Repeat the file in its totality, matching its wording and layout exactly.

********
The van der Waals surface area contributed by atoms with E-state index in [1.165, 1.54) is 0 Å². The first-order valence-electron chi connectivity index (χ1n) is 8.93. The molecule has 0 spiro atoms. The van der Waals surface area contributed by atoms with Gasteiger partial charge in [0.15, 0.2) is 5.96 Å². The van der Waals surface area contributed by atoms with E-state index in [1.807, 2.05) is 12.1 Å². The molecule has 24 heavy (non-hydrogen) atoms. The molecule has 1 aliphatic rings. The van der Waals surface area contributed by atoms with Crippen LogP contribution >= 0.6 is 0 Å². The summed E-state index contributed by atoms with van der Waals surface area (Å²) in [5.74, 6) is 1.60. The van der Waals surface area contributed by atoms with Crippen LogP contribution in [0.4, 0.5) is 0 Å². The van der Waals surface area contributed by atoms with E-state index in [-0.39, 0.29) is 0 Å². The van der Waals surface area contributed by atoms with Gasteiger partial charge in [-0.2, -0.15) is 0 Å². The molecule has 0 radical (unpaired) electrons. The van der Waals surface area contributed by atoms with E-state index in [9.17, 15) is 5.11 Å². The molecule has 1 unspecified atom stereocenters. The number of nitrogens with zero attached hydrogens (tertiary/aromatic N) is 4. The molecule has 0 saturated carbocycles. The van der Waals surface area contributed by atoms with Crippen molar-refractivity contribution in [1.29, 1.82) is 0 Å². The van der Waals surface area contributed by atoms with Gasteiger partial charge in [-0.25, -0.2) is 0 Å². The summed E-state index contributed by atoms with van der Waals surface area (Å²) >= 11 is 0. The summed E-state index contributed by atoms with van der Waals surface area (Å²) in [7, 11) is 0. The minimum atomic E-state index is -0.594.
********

The van der Waals surface area contributed by atoms with E-state index in [1.165, 1.54) is 0 Å². The first-order valence-electron chi connectivity index (χ1n) is 8.93. The molecule has 0 spiro atoms. The van der Waals surface area contributed by atoms with Gasteiger partial charge in [0.15, 0.2) is 5.96 Å². The van der Waals surface area contributed by atoms with E-state index in [1.807, 2.05) is 12.1 Å². The molecule has 24 heavy (non-hydrogen) atoms. The molecule has 1 aliphatic rings. The van der Waals surface area contributed by atoms with Crippen LogP contribution >= 0.6 is 0 Å². The summed E-state index contributed by atoms with van der Waals surface area (Å²) in [5.74, 6) is 1.60. The van der Waals surface area contributed by atoms with Crippen LogP contribution in [0.4, 0.5) is 0 Å². The van der Waals surface area contributed by atoms with E-state index in [-0.39, 0.29) is 0 Å². The van der Waals surface area contributed by atoms with Gasteiger partial charge in [-0.2, -0.15) is 0 Å². The molecule has 0 radical (unpaired) electrons. The van der Waals surface area contributed by atoms with E-state index in [9.17, 15) is 5.11 Å². The molecule has 1 unspecified atom stereocenters. The number of nitrogens with zero attached hydrogens (tertiary/aromatic N) is 4. The molecule has 0 saturated carbocycles. The van der Waals surface area contributed by atoms with Crippen molar-refractivity contribution in [1.29, 1.82) is 0 Å². The van der Waals surface area contributed by atoms with Gasteiger partial charge in [-0.25, -0.2) is 0 Å². The summed E-state index contributed by atoms with van der Waals surface area (Å²) >= 11 is 0. The summed E-state index contributed by atoms with van der Waals surface area (Å²) in [7, 11) is 0. The minimum atomic E-state index is -0.594.